Surviving traumatic experiences throughout childhood can reflect positively on your emotional intelligence.
As per psychologist David J. Ley Ph.D., people who have been victims of disheartening experiences in their early years are more likely to develop higher levels of aggression, violence, personality disorders, and physical health problems. However, these unpleasant events can still have a “silver lining.”
In some cases, going through hurtful events can give you the ability to understand other people’s feelings in certain situations.
According to a study published in the PLoS One journal, those who have experienced childhood trauma have more eminent levels of empathy than others. Experts from New York and Cambridge have analyzed the relationship between childhood traumas and empathy levels throughout adulthood.
The researchers were involved in multiple tests aiming to explore exactly how traumatic experiences throughout childhood affected the results of different measures and factors of empathy. They examined a total of two study groups via electronic testing, taking into consideration two empathy components – affective and cognitive empathy. Affective empathy is when we feel the pain of others, while cognitive empathy relates to the act of imaging ourselves into the shoes of other people and their experiences. Most participants had endured some kind of childhood trauma in both study groups.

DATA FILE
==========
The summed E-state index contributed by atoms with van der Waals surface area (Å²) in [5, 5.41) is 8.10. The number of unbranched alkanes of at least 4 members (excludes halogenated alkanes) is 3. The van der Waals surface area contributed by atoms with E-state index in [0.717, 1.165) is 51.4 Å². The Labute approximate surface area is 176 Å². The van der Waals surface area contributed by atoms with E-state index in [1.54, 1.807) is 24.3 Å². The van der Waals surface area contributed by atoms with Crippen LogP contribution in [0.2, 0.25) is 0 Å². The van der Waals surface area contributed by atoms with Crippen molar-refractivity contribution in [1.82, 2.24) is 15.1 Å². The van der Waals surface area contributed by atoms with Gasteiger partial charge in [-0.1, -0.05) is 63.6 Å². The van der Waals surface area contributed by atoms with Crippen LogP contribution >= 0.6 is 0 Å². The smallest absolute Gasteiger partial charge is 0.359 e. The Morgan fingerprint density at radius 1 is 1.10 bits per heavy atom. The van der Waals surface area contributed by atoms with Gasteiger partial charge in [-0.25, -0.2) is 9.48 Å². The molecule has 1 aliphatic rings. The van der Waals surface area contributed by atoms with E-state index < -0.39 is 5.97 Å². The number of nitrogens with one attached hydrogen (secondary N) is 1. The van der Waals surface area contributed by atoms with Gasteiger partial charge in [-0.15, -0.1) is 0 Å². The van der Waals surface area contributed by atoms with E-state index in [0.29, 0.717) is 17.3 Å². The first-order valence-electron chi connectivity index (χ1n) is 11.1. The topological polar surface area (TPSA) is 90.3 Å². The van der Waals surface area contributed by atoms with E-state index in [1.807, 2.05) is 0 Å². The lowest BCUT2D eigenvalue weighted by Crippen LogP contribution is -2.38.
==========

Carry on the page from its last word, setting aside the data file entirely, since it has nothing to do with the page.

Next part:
The experts discovered that different types of trauma experiences had different effects.
For instance, the loss of a loved one associated with enhanced cognitive empathy. Meanwhile, other traumatic experiences, including physical abuse, were correlated to affective empathy. Overall, the more severe the trauma is, the more likely a person is to have increased levels of compassion as an adult.
The groundbreaking research also serves as an explanation about the long-term influence a childhood trauma can have on adults. It proves that surviving adversity in your early years helps you develop higher levels of empathy and emotional intelligence. According to the authors, “empathy may be an ‘end-product’ of posttraumatic growth that is longer lasting than the initial personal distress that is expected to be felt immediately after a trauma.” They conclude:
“Adversity can lead to posttraumatic growth.”
Truthfully, for most of us, traumatic experiences are helping us shape ourselves as mature human beings. Going through emotional adversity teaches us how to recognize the pain others feel. Moreover, it shows us how to empathize even with the ones who have zero empathy for others. While childhood trauma undoubtedly leaves many scars, it also benefits the development of high levels of compassion and helps us see the world clearly.